You know, that essay saying we should all be working 4 hours a day by now? The question is, why aren\’t we?
When my grandmother was growing up in the 1920s, the average woman spent about 30 hours a week preparing food and cleaning up. By the 1950s, when she was raising her family, that number had fallen to about 20 hours a week. Now, according to the U.S. Department of Agriculture, women average just 5.5 hours—and those who are employed, like me, spend less than 4.4 hours a week.
Actually, we are.
Or at least the hours of labour have fallen dramatically, the hours of leisure risen so.
The bit that Keynes left out (not unusually for a man of his time and class, I would be amazed if his inter-war household had fewer than three servants in it) was domestic labour.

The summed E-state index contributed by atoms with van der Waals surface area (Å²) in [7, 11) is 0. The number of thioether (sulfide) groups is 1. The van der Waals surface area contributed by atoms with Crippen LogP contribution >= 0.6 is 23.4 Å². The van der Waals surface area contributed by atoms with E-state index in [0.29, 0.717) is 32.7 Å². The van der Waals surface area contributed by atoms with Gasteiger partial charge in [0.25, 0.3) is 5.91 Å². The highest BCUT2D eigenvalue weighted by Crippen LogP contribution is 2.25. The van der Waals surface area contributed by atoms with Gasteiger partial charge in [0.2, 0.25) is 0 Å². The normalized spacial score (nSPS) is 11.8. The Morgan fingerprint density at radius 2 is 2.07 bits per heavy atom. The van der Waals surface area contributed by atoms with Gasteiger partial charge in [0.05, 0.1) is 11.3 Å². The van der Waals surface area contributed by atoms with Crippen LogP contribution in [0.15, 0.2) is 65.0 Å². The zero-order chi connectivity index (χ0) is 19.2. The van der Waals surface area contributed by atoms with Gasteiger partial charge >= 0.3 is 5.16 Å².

Both the domestic labour done by women and that done by servants. Even mens\’ domestic labour has declined, although not so sharply. And we have substituted market labour for that domestic labour….in part. The rise in lesiure time is that we\’ve substituted market work for only some of that no longer extant domestic, taking some of the time as leisure.
Now to detail: is there anyone out there who actually knows what the size of Keynes\’ household was? Cook, housemaid, general dogsbody? Or valet, butler and all?
Or even some good resources on the general set ups of midle and upper class households in the inter war years? Might be fun to have a more detailed look at this…..unless there\’s a pointer to someone who has already done so?